Anastasia: Our Turn to Talk.. continues in a minute.



Hi, Erin Gallagher from This Is My Brave again.

Whenever I meet young people who are sharing their stories, I feel even more empowered to do the work that I do.

If this inspires you, too, I want to tell you how you can get involved with us at This is My Brave.

Are you a college student? Our Brave Ambassador program is a student-led movement to create a safe space for yourself and your peers to talk about mental health and to break down barriers on your campus.

Are teens, if you’re feeling like this is your turn to talk, check out our website for opportunities to share your story… including how to participate in our next National Teen Show: Go to for more information.

[fade out music]

Anastasia: So something really powerful has been happening lately in the world of professional sports. Big time athletes are speaking up about how important it is to take care of their mental health. You might remember last year when Naomi Osaka, a 24-year-old Tennis star, withdrew from the French Open.

NEWS CLIP: The number 2 ranked player in the world has just withdrawn from the French open, Osaka had been fined $15,000 for refusing to do the tradition post-match news conferences citing her mental health.

Anastasia: And I love what Simone Biles said when she pulled out of the Olympic gymnastic team finals last year.

Simone: Yeah,I say put mental health first b/c if you don’t then you’re not going to enjoy your sport and you’re not going to succeed as much as you want to so it’s OK sometimes to even sometimes sit out the big time competitions because it shows how strong of a competitor and person that you really are.

Anastasia: The list goes on and on… Michael Phelps,

Phelps: I mean i was just like a time bomb waiting to go off, no self esteem to self worth.

Anastasia: Kevin Love

Love: In our sport or in life, being a man, you’re taught to suppress it, you’re taught to suffer in silence.

Anastasia: Dwayne “The Rock” Johnson

Johnson: Well depression doesn’t discriminate, and I thought that that was an important part of the narrative if I was going to share a little bit of my story.

Anastasia: and Serena Williams

Williams: It is really important to talk about because I feel like it’s a subject that’s kind of taboo and i feel like it shouldn’t be, and it happens to all of us, the best and the worst of us. And so there really is no worst of us.

[fade in BlackHawks ambi]

Anastasia: And professional hockey players have been speaking out too, and that really got Morgan’s attention.

Morgan: My dad was watching the Blackhawks game at the time Robin Lennar was on the Blackhawks and on the side of his helmet, it said hashtag #SameHere. So my dad looked into that and kind of was curious as to what that was. And it's a nonprofit organization that supports mental health. And you know, it does presentations supporting mental health and like in kids, teens, athletes, um, schools.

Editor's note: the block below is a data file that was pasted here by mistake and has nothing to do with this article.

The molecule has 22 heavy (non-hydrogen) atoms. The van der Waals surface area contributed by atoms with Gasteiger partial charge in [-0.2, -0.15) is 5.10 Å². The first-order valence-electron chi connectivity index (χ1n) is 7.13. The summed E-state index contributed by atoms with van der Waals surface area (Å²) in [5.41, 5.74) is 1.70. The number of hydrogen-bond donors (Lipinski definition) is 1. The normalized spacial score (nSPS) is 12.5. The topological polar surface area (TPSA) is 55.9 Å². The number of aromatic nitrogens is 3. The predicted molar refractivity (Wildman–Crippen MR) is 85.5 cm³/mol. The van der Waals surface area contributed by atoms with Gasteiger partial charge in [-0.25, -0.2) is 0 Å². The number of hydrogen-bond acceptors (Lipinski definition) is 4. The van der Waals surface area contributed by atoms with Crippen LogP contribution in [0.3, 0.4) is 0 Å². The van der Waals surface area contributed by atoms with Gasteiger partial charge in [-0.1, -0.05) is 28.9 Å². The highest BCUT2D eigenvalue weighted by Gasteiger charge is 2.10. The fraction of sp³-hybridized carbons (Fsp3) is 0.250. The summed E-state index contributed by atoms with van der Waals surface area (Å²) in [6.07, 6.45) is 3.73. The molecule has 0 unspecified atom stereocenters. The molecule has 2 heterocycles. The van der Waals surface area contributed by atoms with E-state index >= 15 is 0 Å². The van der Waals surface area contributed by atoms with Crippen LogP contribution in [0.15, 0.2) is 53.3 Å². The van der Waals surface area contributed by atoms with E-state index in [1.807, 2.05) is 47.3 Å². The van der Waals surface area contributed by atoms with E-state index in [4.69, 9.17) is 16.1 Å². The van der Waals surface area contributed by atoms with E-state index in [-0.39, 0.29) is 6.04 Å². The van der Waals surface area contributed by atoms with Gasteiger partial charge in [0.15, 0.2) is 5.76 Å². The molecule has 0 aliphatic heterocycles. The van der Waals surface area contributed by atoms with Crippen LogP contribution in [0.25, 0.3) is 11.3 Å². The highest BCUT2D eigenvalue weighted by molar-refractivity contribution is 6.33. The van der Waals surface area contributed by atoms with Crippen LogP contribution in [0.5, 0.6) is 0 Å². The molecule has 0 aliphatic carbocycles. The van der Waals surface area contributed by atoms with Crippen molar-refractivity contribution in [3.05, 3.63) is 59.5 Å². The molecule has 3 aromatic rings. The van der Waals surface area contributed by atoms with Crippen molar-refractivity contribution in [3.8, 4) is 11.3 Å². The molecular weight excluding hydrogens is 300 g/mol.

Anastasia: When Morgan was removed from her hockey team, her family was reimbursed the tuition, which was a little over $1,000. And when Morgan found out about the nonprofit Same Here from her dad, she made her first donation.

Morgan: So we had donated the money to Same Here. And my dad wrote in the description box, just like a little bit of what happened. The founder of same here, Eric called my mom that night saying like, Hey, like, this is crazy. Like, you need to tell me the whole story. So that's how we were introduced to Eric and Same Here.

Eric: Let’s say you’re a professional athlete and you share you’re going through mental health challenges. We're still at a place where that could hurt your ability to get a new contract, make more money on the next contract, right?

Anastasia: That’s Eric Kussin, founder of the non-profit, Same Here.

Eric: If you are open with your mental health and you're in college that could hurt your ability to get playing time, to get a scholarship, to maintain your scholarship. Right? All things that are ridiculous because at the end of the day, every single person on this planet is dealing with mental health.

Anastasia: Eric started Same Here in 2017. But before that, he worked as a sports executive for several professional teams and leagues. He’s now super passionate about addressing mental health stigma in the world of professional sports, because he went through it himself. After 15 years of working in athletics, he started having debilitating mental health symptoms.

Eric: About six months into my tenure with the Panthers, my brain and my body just hit a brick wall. I can't describe it any other way to people than imagine a computer and the wires are pulled out of the back and the computer blue screens, you know, my brain is a system and it just stopped functioning.

Anastasia: Eric said over the next 2 ½ years, he tried more than 50 different medications to try to treat his depression, but nothing worked.

Eventually he found an integrative doctor who helped him understand his mental health from the nervous system level, and address the anxiety, depression and PTSD he was experiencing more holistically. She taught him exercises like breathwork and mindful meditation, things he’d never done before.